Marconi: Why Your Employees May be Looking to Leave
My daughter-in-law recently landed a new job. That’s the good news. The not-so-good news is why she left her previous job. When everyone was congratulating her on her new position, I asked her a few questions: What made you look elsewhere for a new job? Was it for more money?”
She told me that while money is always a consideration when looking for a new job, it was more about broken promises and feeling detached from management. She said that her boss rarely spoke to her, and the agreements made when she was hired were never addressed during her three years with the company. My daughter-in-law is a fashion designer, not in the auto repair business, but the issues that pushed her away from her job are issues we should pay attention to.
The past few years have been an employment whirlwind for many repair shops. A record number of employees considered looking for new jobs, and the technician shortage increased to a point where nearly every repair shop in the nation is now looking for quality workers. The hard reality is that for us to solve these problems, it will take the collective effort of every shop owner. Don't hold your breath if you expect an organization or some entity to come to our rescue. We need to recognize our internal problems and work to solve these problems.
A recent Gallup survey of over 13,000 job seekers revealed that 64% said that an increase in income and benefits is very important and at the top of the survey. This surprised Gallup since a similar study conducted in 2015 discovered that pay and benefits were at the No. 4 spot. It’s no doubt that COVID and the economy have impacted the mindset of the typical employee.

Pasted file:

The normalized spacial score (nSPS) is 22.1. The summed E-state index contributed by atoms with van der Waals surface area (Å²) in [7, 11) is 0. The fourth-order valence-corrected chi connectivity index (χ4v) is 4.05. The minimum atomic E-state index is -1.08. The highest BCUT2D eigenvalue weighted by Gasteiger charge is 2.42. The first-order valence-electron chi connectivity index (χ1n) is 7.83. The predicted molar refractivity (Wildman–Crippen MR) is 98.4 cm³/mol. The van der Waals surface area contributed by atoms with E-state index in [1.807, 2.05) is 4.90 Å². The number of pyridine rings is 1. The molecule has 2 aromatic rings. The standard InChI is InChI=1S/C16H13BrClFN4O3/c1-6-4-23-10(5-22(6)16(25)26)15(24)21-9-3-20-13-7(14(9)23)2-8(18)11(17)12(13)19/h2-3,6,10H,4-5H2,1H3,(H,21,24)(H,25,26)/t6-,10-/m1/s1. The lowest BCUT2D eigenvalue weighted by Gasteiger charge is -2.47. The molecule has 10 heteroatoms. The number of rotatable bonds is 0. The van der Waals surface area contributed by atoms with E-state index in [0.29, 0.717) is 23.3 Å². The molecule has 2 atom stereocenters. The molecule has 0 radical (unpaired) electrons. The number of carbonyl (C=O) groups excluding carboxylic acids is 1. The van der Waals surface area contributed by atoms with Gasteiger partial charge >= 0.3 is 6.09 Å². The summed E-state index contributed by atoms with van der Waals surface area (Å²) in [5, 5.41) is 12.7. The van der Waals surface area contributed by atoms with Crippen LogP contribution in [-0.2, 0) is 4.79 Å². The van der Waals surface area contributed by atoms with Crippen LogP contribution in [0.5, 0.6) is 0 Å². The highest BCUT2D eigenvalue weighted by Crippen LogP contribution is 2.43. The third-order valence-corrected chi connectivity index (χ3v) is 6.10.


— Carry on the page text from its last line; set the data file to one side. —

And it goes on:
Although pay and benefits have moved to No. 1 in this survey, it’s not the entire picture. Following pay, in the Nos. 2, 3, and 4 spots were: greater work-life balance and wellbeing, the ability to do what they do best, and greater stability along with job security.
Gallup also found something very interesting. While pay and benefits have risen to the top of mind among job seekers, the three main reasons why people quit their present jobs are: not seeing opportunities for development, not feeling connected to the company’s purpose, and not having strong relationships at work. It’s obvious that while money may be top of mind when seeking a new job, money alone will not prevent your employees from looking over the fence for greener grass. It comes down to these strategies for shop owners concerned about employee retention:
Auto repair shops must be profitable enough to provide great pay programs with a competitive benefits package. However, keeping your employees requires creating a workplace environment where employees feel like they’re part of the company’s overall vision and mission.
Employees should believe they have a career, not just a job. Shop owners should also develop career paths (with goals) that combine the company's needs with their employees' wants and desires.
Consider this: There may be people in your shop right now looking to leave, being recruited by your competition or even from outside our industry. You need to get ahead of this. Speak to your employees. Schedule one-on-one meetings with them. Ask your employees what they like about your shop and what they don’t like. Find out what they want out of life. You will find the more you reach out and connect with your employees, the stronger the bond will be between you and your employees. It’s a win/win for everyone. Please act on this today. Don’t wait for the Friday afternoon surprise. You know what that is. It’s when your top tech pulls you aside at 5:00 p.m. on Friday afternoon and says, “Hey boss, got a minute. I’m giving you my two weeks’ notice.”